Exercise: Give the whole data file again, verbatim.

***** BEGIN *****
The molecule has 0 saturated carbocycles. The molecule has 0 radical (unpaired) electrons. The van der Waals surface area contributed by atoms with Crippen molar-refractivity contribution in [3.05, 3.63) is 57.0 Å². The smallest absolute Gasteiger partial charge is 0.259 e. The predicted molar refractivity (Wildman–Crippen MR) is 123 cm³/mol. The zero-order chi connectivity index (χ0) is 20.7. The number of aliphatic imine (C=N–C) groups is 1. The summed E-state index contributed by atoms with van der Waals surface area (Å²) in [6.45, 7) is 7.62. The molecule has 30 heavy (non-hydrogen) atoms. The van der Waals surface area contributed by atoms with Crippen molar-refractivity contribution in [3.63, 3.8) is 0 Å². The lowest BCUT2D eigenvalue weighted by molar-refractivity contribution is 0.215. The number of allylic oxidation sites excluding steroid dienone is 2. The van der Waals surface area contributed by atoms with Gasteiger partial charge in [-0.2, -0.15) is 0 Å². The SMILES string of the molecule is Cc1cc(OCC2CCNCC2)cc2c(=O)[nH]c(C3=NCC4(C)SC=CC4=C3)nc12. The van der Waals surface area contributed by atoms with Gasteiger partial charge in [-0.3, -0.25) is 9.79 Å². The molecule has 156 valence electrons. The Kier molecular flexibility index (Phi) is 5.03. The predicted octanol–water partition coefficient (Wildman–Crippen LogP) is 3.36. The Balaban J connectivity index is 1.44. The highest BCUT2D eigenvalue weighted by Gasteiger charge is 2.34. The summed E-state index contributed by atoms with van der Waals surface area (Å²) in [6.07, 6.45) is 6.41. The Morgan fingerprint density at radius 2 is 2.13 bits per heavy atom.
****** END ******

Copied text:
The molecule has 0 saturated carbocycles. The molecule has 0 radical (unpaired) electrons. The van der Waals surface area contributed by atoms with Crippen molar-refractivity contribution in [3.05, 3.63) is 57.0 Å². The smallest absolute Gasteiger partial charge is 0.259 e. The predicted molar refractivity (Wildman–Crippen MR) is 123 cm³/mol. The zero-order chi connectivity index (χ0) is 20.7. The number of aliphatic imine (C=N–C) groups is 1. The summed E-state index contributed by atoms with van der Waals surface area (Å²) in [6.45, 7) is 7.62. The molecule has 30 heavy (non-hydrogen) atoms. The van der Waals surface area contributed by atoms with Crippen molar-refractivity contribution in [3.63, 3.8) is 0 Å². The lowest BCUT2D eigenvalue weighted by molar-refractivity contribution is 0.215. The number of allylic oxidation sites excluding steroid dienone is 2. The van der Waals surface area contributed by atoms with Gasteiger partial charge in [-0.2, -0.15) is 0 Å². The SMILES string of the molecule is Cc1cc(OCC2CCNCC2)cc2c(=O)[nH]c(C3=NCC4(C)SC=CC4=C3)nc12. The van der Waals surface area contributed by atoms with Gasteiger partial charge in [-0.3, -0.25) is 9.79 Å². The molecule has 156 valence electrons. The Kier molecular flexibility index (Phi) is 5.03. The predicted octanol–water partition coefficient (Wildman–Crippen LogP) is 3.36. The Balaban J connectivity index is 1.44. The highest BCUT2D eigenvalue weighted by Gasteiger charge is 2.34. The summed E-state index contributed by atoms with van der Waals surface area (Å²) in [6.07, 6.45) is 6.41. The Morgan fingerprint density at radius 2 is 2.13 bits per heavy atom.